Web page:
What are the optimal scenarios for using these key tests?

Our simplest test is immunohistochemistry, the tissue on the slide is stained and, after 48 hours, you know if [the mutation is] Present. HER2 and PD-L1 are [detected through] immunoglobulins.

The next level is genetic testing. Could you [look at] isolated genes, such as BRAF, and see if there is a mutation. Most pathology departments have the technology for this. But as [we now] You want to know all the genes out there, you need a larger piece of tissue, and you need a lab that can do high-throughput sequencing for the next generation.

The evolution then will be the proteomic sequence, as you will need a large enough piece of tissue, and the quality of the tissue will be important, such as whether it is ischemia. We’ll need to understand that, too.

Regarding the blood test, there are two types of tests. One is not tissue-enriched, which means you’re just looking in the blood, not knowing what you’ll find, but looking for common cancer genes that might be mutating in the blood. These are incredibly effective, but some patients don’t void [mutations] In the blood, and therefore you find nothing. They are not hackers, as we call them, or the copy number is not high enough to detect [the mutations] In a simple blood test.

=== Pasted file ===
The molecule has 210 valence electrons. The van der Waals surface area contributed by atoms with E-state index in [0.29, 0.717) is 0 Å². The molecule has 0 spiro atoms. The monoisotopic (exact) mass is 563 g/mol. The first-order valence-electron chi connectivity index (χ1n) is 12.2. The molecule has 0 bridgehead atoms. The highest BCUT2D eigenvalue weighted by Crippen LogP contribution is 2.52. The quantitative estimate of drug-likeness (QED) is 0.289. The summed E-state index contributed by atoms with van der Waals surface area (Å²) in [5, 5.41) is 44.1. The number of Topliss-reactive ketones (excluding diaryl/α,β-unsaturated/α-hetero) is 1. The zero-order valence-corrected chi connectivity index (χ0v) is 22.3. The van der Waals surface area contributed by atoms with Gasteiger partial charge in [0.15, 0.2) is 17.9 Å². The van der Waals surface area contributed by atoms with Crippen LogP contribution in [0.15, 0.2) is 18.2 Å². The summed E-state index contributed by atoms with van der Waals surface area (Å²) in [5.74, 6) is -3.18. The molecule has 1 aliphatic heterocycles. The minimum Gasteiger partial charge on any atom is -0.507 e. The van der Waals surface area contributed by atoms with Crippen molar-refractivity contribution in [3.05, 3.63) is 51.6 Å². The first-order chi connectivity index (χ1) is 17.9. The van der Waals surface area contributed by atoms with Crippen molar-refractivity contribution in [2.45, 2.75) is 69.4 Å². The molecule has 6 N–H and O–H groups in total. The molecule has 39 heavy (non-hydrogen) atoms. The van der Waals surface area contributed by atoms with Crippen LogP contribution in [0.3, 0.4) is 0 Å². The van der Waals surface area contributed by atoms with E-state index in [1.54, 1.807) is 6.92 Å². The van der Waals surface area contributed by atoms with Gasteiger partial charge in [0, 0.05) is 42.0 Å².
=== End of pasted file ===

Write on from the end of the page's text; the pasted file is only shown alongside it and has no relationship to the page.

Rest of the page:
other [type of blood test] It is the fertilized tissue. There, you take a patient’s tumor and sequence it so you know what to look for, and you can dig deeper. These are the types of tests that are used for minimal residual disease [MRD]. [There’s been] Evolution of blood tests. Both are incredibly valuable blood tests, but they have different places in the clinical scenario.

A liquid biopsy is easier than a tissue biopsy; If you have to insert a needle into a patient, it will only be a blood sample [ideal]. This is where all this science is headed, as we will be able to answer most of our questions with a simple blood test.

[However, with blood testing, we miss many mutations, and these tests don’t tell us everything.] The standard today is still a tissue-based test. But if you can’t get a biopsy sample, if the tissue can’t be analyzed quickly enough, or if you know the specific genes to look for, liquid biopsies looking for cancer genes can be effective.

other [benefit of blood testing] is to look at the MRD to see if there is cancer. [In this case,] We don’t care much about the genes involved, [we just want to know]: Is cancer still present? This is another type of liquid biopsy that is looking for a different answer.

What does the future look like in precision medicine?

Precision medicine will not go away. It will be an increasing part of what we do day by day. [In the future,] We may run fewer scans, more blood tests and more precision medicine. General treatments will be less and less; [instead,] There will be specific treatments for individual patients. We won’t have one-size-fits-all treatments so much anymore like [landscape] The division is increasing.

[These advances are] It will make us smarter. We will be more efficient, and [diagnosis and treatment are] In the end it will be easier. We just need to wait the next few years to allow AI and genetic testing technology to come together to make a better world.